Thursday, August 11, 2022

Walking with Ghosts: A Visit to the Birthplace of the NWA

by Dick Bourne
Mid-Atlantic Gateway

THE TIES THAT BIND
Waterloo, Iowa, stands as a beacon of history for both amateur and professional wrestling. It is the birthplace of the most famous and decorated American amateur and Olympic wrestler Dan Gable, and is the home of the National Wrestling Hall of Fame Dan Gable Museum. The Dan Gable Museum in Waterloo is also home to the George Tragos - Lou Thesz Professional Wrestling Hall of Fame which recognizes wrestlers with an amateur background that went on to make a substantial contribution in professional wrestling. 


The Hotel President building in downtown Waterloo, Iowa.
Photograph by Dick Bourne



Waterloo is also the birthplace of the National Wrestling Alliance, once professional wrestling's largest coalition of cooperating promoters across the United States and around the world. In 1948, Iowa promoter Paul "Pinkie" George and four other Midwest promoters met in the Gold Room of the beautiful Hotel President in downtown Waterloo and formed the articles that chartered the National Wrestling Alliance. That building, near the banks of the Cedar River, still stands today.


Park Avenue entrance into the Main Lobby of the Hotel President
Photograph by Dick Bourne



There is an ironic link tying the Hotel President to the Dan Gable Museum, and therefore linking both the amateur and professional sides of Waterloo's wrestling history. The manager of the hotel at the time of the promoter's gathering in 1948 was a man named Lark Gable, who was Dan Gable's grandfather. That unlikely connection just blows me away.


Vintage ashtray and promotional tourism flyer from the Hotel President, both circa 1940s.
Notice the hotel manager's name, Lark Gable, grandfather of legendary wrestler Dan Gable.

Photograph by Dick Bourne



THE FOUNDING FATHERS & THE CRADLE OF THE ALLIANCE

The Hotel President, on the National Register of Historic Places, was built in 1928 and first opened on January 10, 1929. It is no longer a hotel. It has been redeveloped as a federally subsidized apartment complex for senior citizens. Los Angeles based Huntley Witmer, the company that redeveloped the building in 2015, had the wisdom to keep the name of the original hotel, leaving the lobby largely unchanged, helping to preserve its spot in pro wrestling history, even if that history is largely lost through the sands of time.

The lobby of the Hotel President in the 1940s.
Photo from a vintage promotional tourism flyer.


The lobby looks much as it did in the 1940s, with the lobby atrium largely untouched and the wood railing around the second floor mezzanine thought to be original, standing just as it was on July 18, 1948 when the small group of Midwest promoters met there.

Lobby of the Hotel president after 2015 renovations and restoration.
Photo courtesy ApartmentGuide.com

 

That group in 1948 was led by Iowa sports promoter Paul "Pinkie" George, based out of Des Moines, who organized this meeting and hosted it as well. As a result, he is considered by historians as "the father of the NWA." George was a successful promoter in many different areas, including professional basketball, baseball, boxing, and wrestling. 

Joining Pinkie Goeroge that day in Waterloo were:

Max Clayton (Omaha, Nebraska)
Orville Brown (Kansas City, KS)
Sam Muchnick (St. Louis., MO)
Wally Karbo (representing Tony Stetcher, Minneapolis, MN)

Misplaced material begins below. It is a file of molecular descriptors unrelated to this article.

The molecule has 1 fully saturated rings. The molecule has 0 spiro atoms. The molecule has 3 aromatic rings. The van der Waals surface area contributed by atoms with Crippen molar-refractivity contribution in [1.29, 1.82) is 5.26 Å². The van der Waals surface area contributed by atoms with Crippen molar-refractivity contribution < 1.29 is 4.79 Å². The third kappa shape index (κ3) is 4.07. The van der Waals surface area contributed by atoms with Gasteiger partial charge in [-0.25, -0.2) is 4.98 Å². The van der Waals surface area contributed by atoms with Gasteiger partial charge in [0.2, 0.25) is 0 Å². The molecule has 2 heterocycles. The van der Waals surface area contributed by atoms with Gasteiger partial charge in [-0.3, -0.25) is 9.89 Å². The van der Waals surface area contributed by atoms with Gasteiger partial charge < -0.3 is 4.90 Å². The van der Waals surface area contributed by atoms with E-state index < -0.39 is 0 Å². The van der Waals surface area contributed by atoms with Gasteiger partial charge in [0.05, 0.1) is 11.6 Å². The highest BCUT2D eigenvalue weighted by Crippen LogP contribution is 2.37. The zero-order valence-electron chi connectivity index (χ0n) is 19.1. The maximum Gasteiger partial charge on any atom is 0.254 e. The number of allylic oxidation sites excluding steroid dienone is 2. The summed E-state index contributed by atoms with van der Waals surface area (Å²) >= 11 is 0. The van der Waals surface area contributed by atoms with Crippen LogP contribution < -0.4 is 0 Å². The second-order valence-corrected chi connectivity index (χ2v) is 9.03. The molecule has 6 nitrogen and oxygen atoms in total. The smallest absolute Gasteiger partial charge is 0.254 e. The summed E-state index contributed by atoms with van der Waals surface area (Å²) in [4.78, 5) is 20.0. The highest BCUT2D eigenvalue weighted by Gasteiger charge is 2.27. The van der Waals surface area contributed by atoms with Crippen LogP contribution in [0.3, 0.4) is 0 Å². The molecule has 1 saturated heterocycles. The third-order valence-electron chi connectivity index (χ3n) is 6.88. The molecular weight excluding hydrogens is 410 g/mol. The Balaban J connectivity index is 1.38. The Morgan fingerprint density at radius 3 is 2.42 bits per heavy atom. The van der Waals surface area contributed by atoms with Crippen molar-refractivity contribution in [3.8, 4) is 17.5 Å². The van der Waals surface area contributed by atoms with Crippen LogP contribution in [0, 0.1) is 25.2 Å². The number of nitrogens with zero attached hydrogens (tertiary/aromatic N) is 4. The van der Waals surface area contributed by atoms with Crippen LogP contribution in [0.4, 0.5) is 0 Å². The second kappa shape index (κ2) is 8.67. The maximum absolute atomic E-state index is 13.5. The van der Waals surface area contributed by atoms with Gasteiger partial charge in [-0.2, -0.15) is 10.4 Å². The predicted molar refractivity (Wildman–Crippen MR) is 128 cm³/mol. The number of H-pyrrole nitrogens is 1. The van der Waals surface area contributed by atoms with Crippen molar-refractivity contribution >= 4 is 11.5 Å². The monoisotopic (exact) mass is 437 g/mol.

Fred Kohler, the promoter in Chicago, IL, was part of the group but did not attend the July 18 meeting, but consented to the agreements made at the meeting by telegram. 

The group voted approval to several statutes, including recognizing one world champion, Orville Brown (who was also the promoter in Kansas City.) Brown is therefore recognized as the very first heavyweight champion of the NWA. (It's worth pointing out that the NWA traces its title lineage from Brown all the way back to George Hackenschmidt in 1905, generally regarded as the first ever professional wrestling champion.)

Sadly, there is no designation or commemoration on the site of this historically significant event that changed the course of pro-wrestling history. I would imagine that not a single person living or working in that building today has any clue of that history. Hopefully, I'm wrong.

WALKING WITH GHOSTS
While attending the 2022 Tragos-Thesz Professional Wrestling Hall of Fame Induction Weekend, I took the opportunity to travel just across the Cedar River to see and photograph the Hotel President. I wanted to get inside if possible, but my first attempt made late one evening proved futile, as all the doors were locked. The next day, I, along with my buddy Matty Montcalm made a second attempt and this time we were able to enter the lobby and make our way up a side staircase that led to the second floor mezzanine and the entrance to what remains of the original Gold Room, where the promoters met in 1948.

Standing in the Gold Room, looking out through the doors across the mezzanine
into the atrium of the Hotel President lobby.

Photograph by Dick Bourne


 

As we entered that room, walking through the large wooden doors, I will admit I got cold chills, thinking about those five men gathering in that very place and making agreements that would literally change the course of professional wrestling history. it was a cool moment.


COMING UP NEXT
In my next story in this series, I'll take look at the professional wrestling card that took place later that same evening at historic Electric Park in Waterloo. It was attended by the group of promoters who earlier that day formed the National Wrestling Alliance, which made the local news.